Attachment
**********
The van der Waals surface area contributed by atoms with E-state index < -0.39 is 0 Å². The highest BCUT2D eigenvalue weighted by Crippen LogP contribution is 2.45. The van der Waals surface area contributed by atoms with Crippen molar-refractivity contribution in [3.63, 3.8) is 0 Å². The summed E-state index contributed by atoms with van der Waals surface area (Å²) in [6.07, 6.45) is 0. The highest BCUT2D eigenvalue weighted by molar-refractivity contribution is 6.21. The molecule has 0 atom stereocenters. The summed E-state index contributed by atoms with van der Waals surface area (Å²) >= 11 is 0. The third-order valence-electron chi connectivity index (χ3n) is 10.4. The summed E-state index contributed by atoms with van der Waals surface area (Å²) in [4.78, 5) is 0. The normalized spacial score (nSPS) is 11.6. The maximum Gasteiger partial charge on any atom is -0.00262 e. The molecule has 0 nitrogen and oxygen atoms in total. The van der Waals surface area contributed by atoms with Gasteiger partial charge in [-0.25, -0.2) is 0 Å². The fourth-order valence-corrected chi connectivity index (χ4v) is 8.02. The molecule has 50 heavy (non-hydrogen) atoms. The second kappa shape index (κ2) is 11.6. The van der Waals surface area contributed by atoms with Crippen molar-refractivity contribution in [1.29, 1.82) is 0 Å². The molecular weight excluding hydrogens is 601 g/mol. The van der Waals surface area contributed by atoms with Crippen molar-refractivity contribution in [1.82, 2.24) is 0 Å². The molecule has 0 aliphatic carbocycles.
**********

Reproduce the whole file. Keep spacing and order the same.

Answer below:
The van der Waals surface area contributed by atoms with E-state index < -0.39 is 0 Å². The highest BCUT2D eigenvalue weighted by Crippen LogP contribution is 2.45. The van der Waals surface area contributed by atoms with Crippen molar-refractivity contribution in [3.63, 3.8) is 0 Å². The summed E-state index contributed by atoms with van der Waals surface area (Å²) in [6.07, 6.45) is 0. The highest BCUT2D eigenvalue weighted by molar-refractivity contribution is 6.21. The molecule has 0 atom stereocenters. The summed E-state index contributed by atoms with van der Waals surface area (Å²) >= 11 is 0. The third-order valence-electron chi connectivity index (χ3n) is 10.4. The summed E-state index contributed by atoms with van der Waals surface area (Å²) in [4.78, 5) is 0. The normalized spacial score (nSPS) is 11.6. The maximum Gasteiger partial charge on any atom is -0.00262 e. The molecule has 0 nitrogen and oxygen atoms in total. The van der Waals surface area contributed by atoms with Gasteiger partial charge in [-0.25, -0.2) is 0 Å². The fourth-order valence-corrected chi connectivity index (χ4v) is 8.02. The molecule has 50 heavy (non-hydrogen) atoms. The second kappa shape index (κ2) is 11.6. The van der Waals surface area contributed by atoms with Crippen molar-refractivity contribution in [1.29, 1.82) is 0 Å². The molecular weight excluding hydrogens is 601 g/mol. The van der Waals surface area contributed by atoms with Crippen molar-refractivity contribution in [1.82, 2.24) is 0 Å². The molecule has 0 aliphatic carbocycles.